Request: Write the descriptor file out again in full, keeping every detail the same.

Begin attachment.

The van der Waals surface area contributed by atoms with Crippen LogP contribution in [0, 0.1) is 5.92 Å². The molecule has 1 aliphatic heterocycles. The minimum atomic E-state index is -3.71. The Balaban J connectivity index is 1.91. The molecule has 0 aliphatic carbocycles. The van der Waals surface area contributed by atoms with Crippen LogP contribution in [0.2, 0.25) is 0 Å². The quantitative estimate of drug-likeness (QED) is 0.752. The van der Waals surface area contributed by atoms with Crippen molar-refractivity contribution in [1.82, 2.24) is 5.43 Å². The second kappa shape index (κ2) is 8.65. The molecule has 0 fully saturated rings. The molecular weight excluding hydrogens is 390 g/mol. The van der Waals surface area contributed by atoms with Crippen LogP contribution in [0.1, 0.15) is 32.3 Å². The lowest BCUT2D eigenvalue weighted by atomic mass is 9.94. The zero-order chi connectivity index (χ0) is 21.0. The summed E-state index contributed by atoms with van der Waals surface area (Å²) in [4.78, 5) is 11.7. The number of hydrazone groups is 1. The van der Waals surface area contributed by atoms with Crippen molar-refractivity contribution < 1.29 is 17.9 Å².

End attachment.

The van der Waals surface area contributed by atoms with Crippen LogP contribution in [0, 0.1) is 5.92 Å². The molecule has 1 aliphatic heterocycles. The minimum atomic E-state index is -3.71. The Balaban J connectivity index is 1.91. The molecule has 0 aliphatic carbocycles. The van der Waals surface area contributed by atoms with Crippen LogP contribution in [0.2, 0.25) is 0 Å². The quantitative estimate of drug-likeness (QED) is 0.752. The van der Waals surface area contributed by atoms with Crippen molar-refractivity contribution in [1.82, 2.24) is 5.43 Å². The second kappa shape index (κ2) is 8.65. The molecule has 0 fully saturated rings. The molecular weight excluding hydrogens is 390 g/mol. The van der Waals surface area contributed by atoms with Crippen LogP contribution in [0.1, 0.15) is 32.3 Å². The lowest BCUT2D eigenvalue weighted by atomic mass is 9.94. The zero-order chi connectivity index (χ0) is 21.0. The summed E-state index contributed by atoms with van der Waals surface area (Å²) in [4.78, 5) is 11.7. The number of hydrazone groups is 1. The van der Waals surface area contributed by atoms with Crippen molar-refractivity contribution < 1.29 is 17.9 Å².